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For two indigenous girls in Guatemala, early unions spell the end of dreams

For two indigenous girls in Guatemala, early unions spell the end of dreams
In Guatemala, the prevalence of girls in marriage or union before age 18 is 29.5 per cent, above the 25 per cent rate in the Latin American and Caribbean region. UNFPA and the Population Council works with partners to end the practice with programmes like Abriendo Oportunidades (above), which has helped girls stay in school and delay marriage and childbearing. © UNFPA Guatemala
  • 14 February 2022

ALTA VERAPAZ and TOTONICAPÁN, Guatemala – At 15, Quetzali* had only ever spoken via telephone to a 22-year-old soldier she met through her aunt. He persuaded her to meet his family, but when Quetzali went to his house in a different town, he barred her from leaving. And that is how she ended up in a couple not of her choosing: “At first I felt pressured and confused. Then I felt disappointed and deceived.”

There was no proposal, engagement or wedding. “I didn’t want to but he and my aunt insisted. At first my parents did not agree with the union, but he offered 5,000 quetzales [about $650] as long as I dropped out of school,” she recalled. “My parents were finally convinced. We were also in great need of money so I accepted the union.”

Unions as a way out

Child marriage has been described as an invisible problem in Latin America and the Caribbean – the only part of the world that hasn’t seen significant declines of the harmful practice in the past 25 years. Child marriage here usually takes shape in informal unions, or living together, and one in four girls are married or in early union before they turn 18. In Guatemala, where the legal age is 18, the prevalence is 29.5 per cent, among the highest in the region. It is common among indigenous and rural communities. Even if there are minimum ages for marriage in many countries, informal unions fly under the radar of law enforcement or under-18 marriage is allowed with parental, guardian, religious or authority consent. 

Whatever the terminology, the consequences are much the same. (Though informal unions confer fewer protections like alimony and child support than in marriages recognized by the state. Men abandoning partners is common, as is denying paternity.) Girls are at risk of violence at the hands of partners and in-laws, even if they entered the union to escape violence at home. Dropping out of school compromises future job prospects and economic stability, even if, like Quetzali, they chose a union to lift them out of poverty. (In her department of Alta Verapaz, 83.1 per cent of the population lives below the poverty line. Her family never received the promised bride price.) And if girls were hoping to find freedom from strict parents or a stifling household, they discover new restrictions placed on them by partners from what to wear to who they’re allowed to see.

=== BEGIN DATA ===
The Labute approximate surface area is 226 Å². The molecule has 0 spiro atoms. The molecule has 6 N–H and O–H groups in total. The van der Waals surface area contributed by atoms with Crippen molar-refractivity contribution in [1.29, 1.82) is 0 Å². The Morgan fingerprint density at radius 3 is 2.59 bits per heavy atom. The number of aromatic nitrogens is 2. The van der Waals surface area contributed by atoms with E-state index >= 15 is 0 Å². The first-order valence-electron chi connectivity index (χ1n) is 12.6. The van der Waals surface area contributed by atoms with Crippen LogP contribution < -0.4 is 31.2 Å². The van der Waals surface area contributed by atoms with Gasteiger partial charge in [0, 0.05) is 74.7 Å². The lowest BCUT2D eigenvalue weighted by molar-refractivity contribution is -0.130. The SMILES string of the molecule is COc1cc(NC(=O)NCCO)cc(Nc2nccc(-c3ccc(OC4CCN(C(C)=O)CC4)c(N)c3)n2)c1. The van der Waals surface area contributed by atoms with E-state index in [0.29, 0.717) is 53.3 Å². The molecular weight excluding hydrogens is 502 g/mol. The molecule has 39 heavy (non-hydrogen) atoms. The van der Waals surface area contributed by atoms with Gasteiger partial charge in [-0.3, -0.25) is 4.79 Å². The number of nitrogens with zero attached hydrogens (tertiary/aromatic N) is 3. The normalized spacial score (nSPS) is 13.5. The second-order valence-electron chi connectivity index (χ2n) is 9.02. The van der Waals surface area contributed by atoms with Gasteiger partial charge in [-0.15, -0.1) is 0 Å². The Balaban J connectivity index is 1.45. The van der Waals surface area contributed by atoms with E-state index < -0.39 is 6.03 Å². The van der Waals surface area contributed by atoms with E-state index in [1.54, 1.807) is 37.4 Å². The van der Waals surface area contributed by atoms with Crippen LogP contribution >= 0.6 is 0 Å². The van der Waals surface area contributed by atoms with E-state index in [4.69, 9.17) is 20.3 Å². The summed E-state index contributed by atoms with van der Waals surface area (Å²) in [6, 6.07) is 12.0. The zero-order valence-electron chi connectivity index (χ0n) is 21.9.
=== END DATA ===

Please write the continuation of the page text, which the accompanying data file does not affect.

Adjusting to married life

Daniela*, 19, and her 20-year-old partner lived together for two years before they legally wed recently. Though hers is considered a love marriage, she, too, left to ease the financial burden on family — her mother raising two children alone in Totonicapán Department, where the poverty rate is 77.5 per cent. “Some days we did not have food, my clothes were mostly given to me by neighbors, and on many occasions we did not have money for studies or medicine,” she said. “I wanted to free my mother of expenses.”

Girl with braids and balloons seen from behind
Entering unions before 18 is not uncommon among indigenous girls and girls in rural areas like Totonicapán Department in the western highlands (above). © UNFPA Guatemala | Photo for representational purposes only and does not depict either story subject.

The couple dropped out of high school – he works as a bricklayer while she cooks and cleans for him and his family. “Now I have food three times a day. They are not banquets, but I am no longer hungry.”

She also no longer has friends because she doesn’t go out (“Surely the friends I had are deep in their studies, and their lives are different than mine”). Her independence is another casualty. “I need to ask permission to leave. I cannot decide for myself, for example, to go visit my mother,” Daniela explained. “I had to tell him before I could respond to this interview. Everything I do has to be approved by my husband.”

No fairy tale endings

After a few months, Quetzali’s partner turned physically and emotionally abusive. He would give her 65 cents for expenses. And when she became pregnant, he denied the baby was his and sent her back to her family. “It is very difficult to take care of my son alone,” said Quetzali, now 16. “I am afraid of not being able to support him since I don’t have any schooling. I want to finish my studies all though it seems impossible.” 

If Daniela’s circumstances were different, she would have gotten an education and a job before entering a teen union. She would support girls in her situation (“I would tell them that problems aren’t solved by getting married”) and help out her mother and brother. She would find a way to pursue a career in medicine. Instead, she said, “My dreams have been cut short.” 

UNFPA works with such organizations as NGO AFEDOG and the Population Council to help end child marriage in Guatemala. 

*Names changed for privacy and protection 

 

 

 

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